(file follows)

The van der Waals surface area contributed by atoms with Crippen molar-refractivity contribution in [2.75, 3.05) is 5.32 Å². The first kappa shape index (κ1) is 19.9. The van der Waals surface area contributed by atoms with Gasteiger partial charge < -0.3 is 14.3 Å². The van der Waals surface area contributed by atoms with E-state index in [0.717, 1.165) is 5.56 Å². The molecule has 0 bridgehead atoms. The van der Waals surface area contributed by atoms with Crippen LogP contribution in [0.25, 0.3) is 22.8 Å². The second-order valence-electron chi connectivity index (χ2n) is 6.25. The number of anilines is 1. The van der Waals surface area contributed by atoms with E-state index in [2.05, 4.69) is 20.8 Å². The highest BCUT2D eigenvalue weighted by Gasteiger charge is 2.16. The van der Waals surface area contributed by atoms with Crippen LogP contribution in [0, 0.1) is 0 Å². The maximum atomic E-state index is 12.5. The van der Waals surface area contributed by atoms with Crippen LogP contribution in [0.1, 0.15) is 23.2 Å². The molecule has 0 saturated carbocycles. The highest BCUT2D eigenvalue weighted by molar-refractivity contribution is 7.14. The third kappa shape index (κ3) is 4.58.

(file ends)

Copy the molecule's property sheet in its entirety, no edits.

The van der Waals surface area contributed by atoms with Crippen molar-refractivity contribution in [2.75, 3.05) is 5.32 Å². The first kappa shape index (κ1) is 19.9. The van der Waals surface area contributed by atoms with Gasteiger partial charge < -0.3 is 14.3 Å². The van der Waals surface area contributed by atoms with E-state index in [0.717, 1.165) is 5.56 Å². The molecule has 0 bridgehead atoms. The van der Waals surface area contributed by atoms with Crippen LogP contribution in [0.25, 0.3) is 22.8 Å². The second-order valence-electron chi connectivity index (χ2n) is 6.25. The number of anilines is 1. The van der Waals surface area contributed by atoms with E-state index in [2.05, 4.69) is 20.8 Å². The highest BCUT2D eigenvalue weighted by Gasteiger charge is 2.16. The van der Waals surface area contributed by atoms with Crippen LogP contribution in [0, 0.1) is 0 Å². The maximum atomic E-state index is 12.5. The van der Waals surface area contributed by atoms with Crippen LogP contribution in [0.1, 0.15) is 23.2 Å². The molecule has 0 saturated carbocycles. The highest BCUT2D eigenvalue weighted by molar-refractivity contribution is 7.14. The third kappa shape index (κ3) is 4.58.